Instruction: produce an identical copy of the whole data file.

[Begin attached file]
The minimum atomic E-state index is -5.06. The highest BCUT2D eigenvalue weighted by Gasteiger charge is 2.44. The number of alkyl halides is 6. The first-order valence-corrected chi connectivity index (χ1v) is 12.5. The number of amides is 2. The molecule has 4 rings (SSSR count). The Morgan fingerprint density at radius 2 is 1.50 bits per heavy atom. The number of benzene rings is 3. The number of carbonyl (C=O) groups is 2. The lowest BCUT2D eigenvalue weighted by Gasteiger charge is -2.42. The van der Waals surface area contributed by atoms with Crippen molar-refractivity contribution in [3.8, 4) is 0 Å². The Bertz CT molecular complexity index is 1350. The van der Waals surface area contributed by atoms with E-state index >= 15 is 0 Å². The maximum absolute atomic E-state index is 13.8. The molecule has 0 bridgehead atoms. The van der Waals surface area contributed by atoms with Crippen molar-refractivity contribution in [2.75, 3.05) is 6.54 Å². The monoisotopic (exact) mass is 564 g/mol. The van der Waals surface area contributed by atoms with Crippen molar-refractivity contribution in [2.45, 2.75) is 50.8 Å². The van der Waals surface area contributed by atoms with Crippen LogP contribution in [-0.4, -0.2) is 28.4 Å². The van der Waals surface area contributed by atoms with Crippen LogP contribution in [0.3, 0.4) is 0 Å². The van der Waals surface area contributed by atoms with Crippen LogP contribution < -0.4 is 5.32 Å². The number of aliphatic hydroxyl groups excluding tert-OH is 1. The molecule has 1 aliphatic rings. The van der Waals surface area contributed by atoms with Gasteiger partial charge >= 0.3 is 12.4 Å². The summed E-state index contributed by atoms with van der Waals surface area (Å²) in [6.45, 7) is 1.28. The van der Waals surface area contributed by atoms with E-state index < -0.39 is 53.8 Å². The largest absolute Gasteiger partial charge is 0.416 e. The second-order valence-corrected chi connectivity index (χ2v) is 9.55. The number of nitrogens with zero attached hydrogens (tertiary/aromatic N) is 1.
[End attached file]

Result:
The minimum atomic E-state index is -5.06. The highest BCUT2D eigenvalue weighted by Gasteiger charge is 2.44. The number of alkyl halides is 6. The first-order valence-corrected chi connectivity index (χ1v) is 12.5. The number of amides is 2. The molecule has 4 rings (SSSR count). The Morgan fingerprint density at radius 2 is 1.50 bits per heavy atom. The number of benzene rings is 3. The number of carbonyl (C=O) groups is 2. The lowest BCUT2D eigenvalue weighted by Gasteiger charge is -2.42. The van der Waals surface area contributed by atoms with Crippen molar-refractivity contribution in [3.8, 4) is 0 Å². The Bertz CT molecular complexity index is 1350. The van der Waals surface area contributed by atoms with E-state index >= 15 is 0 Å². The maximum absolute atomic E-state index is 13.8. The molecule has 0 bridgehead atoms. The van der Waals surface area contributed by atoms with Crippen molar-refractivity contribution in [2.75, 3.05) is 6.54 Å². The monoisotopic (exact) mass is 564 g/mol. The van der Waals surface area contributed by atoms with Crippen molar-refractivity contribution in [2.45, 2.75) is 50.8 Å². The van der Waals surface area contributed by atoms with Crippen LogP contribution in [-0.4, -0.2) is 28.4 Å². The van der Waals surface area contributed by atoms with Crippen LogP contribution in [0.3, 0.4) is 0 Å². The van der Waals surface area contributed by atoms with Crippen LogP contribution < -0.4 is 5.32 Å². The number of aliphatic hydroxyl groups excluding tert-OH is 1. The molecule has 1 aliphatic rings. The van der Waals surface area contributed by atoms with Gasteiger partial charge >= 0.3 is 12.4 Å². The summed E-state index contributed by atoms with van der Waals surface area (Å²) in [6.45, 7) is 1.28. The van der Waals surface area contributed by atoms with E-state index < -0.39 is 53.8 Å². The largest absolute Gasteiger partial charge is 0.416 e. The second-order valence-corrected chi connectivity index (χ2v) is 9.55. The number of nitrogens with zero attached hydrogens (tertiary/aromatic N) is 1.